PhysicalNoticing things that stand out physically such as something that is moving or a bright color. Salience can be overridden by higher level thinking processes. For example, if you are at a night club you may override your responses to loud sounds and sudden bursts of lazer lights.
EmotionThings that have emotional significance to an individual tend to be more salient. For example, a cartoon character that you were fond of as a child that stands out in a sea of product advertising in a supermarket.
MotivationMotivation can influence salience. For example, if you are hungry your brain may begin to notice things related to food.
Directed SalienceHumans appear to be able to tune their salience to try to achieve a goal. For example, if you are trying to catch a mosquito you may tune your salience to the slightest of movements.
Adaptive SalienceHumans adapt their salience to filter out repeated patterns as meaningless. For example, a person living in a highly urban area who pays no attention to the sound of sirens where someone in a rural area may detect this as salient information.
Society & CultureSociety and culture influence salience. For example, clothing that attracts little attention in one culture may stand out with high salience in another.
Social InformationPeople automatically seek out social information such as faces and voices. For example, people will automatically focus in on faces in a photograph and ignore other visual elements such as greenery. This is the reason that advertising and product packaging often features people.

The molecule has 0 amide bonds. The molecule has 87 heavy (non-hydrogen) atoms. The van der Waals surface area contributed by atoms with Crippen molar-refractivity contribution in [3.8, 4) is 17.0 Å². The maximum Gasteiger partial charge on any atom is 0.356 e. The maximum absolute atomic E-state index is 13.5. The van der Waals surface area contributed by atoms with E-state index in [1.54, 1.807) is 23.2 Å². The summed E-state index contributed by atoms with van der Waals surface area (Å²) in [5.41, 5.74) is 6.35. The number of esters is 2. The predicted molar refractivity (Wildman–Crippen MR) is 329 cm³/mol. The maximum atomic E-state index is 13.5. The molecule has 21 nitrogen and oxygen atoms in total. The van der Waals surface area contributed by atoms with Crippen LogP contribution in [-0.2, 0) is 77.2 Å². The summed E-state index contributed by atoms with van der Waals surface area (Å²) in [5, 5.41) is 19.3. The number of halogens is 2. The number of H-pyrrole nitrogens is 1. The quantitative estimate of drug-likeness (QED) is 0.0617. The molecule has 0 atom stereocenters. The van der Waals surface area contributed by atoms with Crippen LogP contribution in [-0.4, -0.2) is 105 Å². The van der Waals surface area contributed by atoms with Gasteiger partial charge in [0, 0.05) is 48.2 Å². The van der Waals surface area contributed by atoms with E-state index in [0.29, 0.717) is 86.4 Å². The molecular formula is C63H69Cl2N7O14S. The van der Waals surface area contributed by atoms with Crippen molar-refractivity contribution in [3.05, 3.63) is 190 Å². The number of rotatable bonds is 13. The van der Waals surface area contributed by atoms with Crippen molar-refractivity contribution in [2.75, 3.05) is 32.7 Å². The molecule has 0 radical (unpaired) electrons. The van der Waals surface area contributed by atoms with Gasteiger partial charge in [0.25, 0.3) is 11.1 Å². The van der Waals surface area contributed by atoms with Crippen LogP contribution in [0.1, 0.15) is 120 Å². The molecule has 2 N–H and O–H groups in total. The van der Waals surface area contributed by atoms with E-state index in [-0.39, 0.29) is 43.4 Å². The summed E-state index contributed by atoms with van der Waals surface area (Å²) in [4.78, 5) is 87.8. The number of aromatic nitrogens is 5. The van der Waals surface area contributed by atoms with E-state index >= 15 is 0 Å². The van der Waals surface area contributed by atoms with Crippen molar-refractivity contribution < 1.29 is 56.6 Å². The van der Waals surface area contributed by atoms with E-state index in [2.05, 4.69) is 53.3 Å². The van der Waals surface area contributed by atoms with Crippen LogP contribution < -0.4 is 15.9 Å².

Situational AwarenessSituational awareness is the ability to understand fast moving situations. Salience is a critical low level cognitive ability that supports situational awareness. For example, a driver going at 40 miles per hour who is able to quickly focus on relevant things such as pedestrians, bicycles, vehicles and traffic lights from a fast moving stream of visual information.
Artificial IntelligenceSalience is an important concept in artificial intelligence and computing in general. For example, an information security system that is able to detect salient threats in a stream of event information.
Bizarreness EffectThe bizarreness effect is the tendency for people to remember highly unusual things over ordinary things. This indicates that salience affects memory. This is the reason that advertising is often designed to be bizarre as this helps it to be both noticed and remembered.
Salience BiasSalience bias is an irrational focus on that which stands out. For example, if there are 50 people attending a conference, a person wearing a bright red dress might be noticed far more than anyone else as this is a rare and emotional color. This can occur even if there are more remarkable people in attendance who are wearing less remarkable colors. It is more accurate to think of salience as a heuristic as opposed to a bias. As with most heuristics, salience is not completely accurate but is efficient and fast. This can beat accuracy, depending on the situation.
The ability to quickly detect things of possible importance in a stream of sensory information.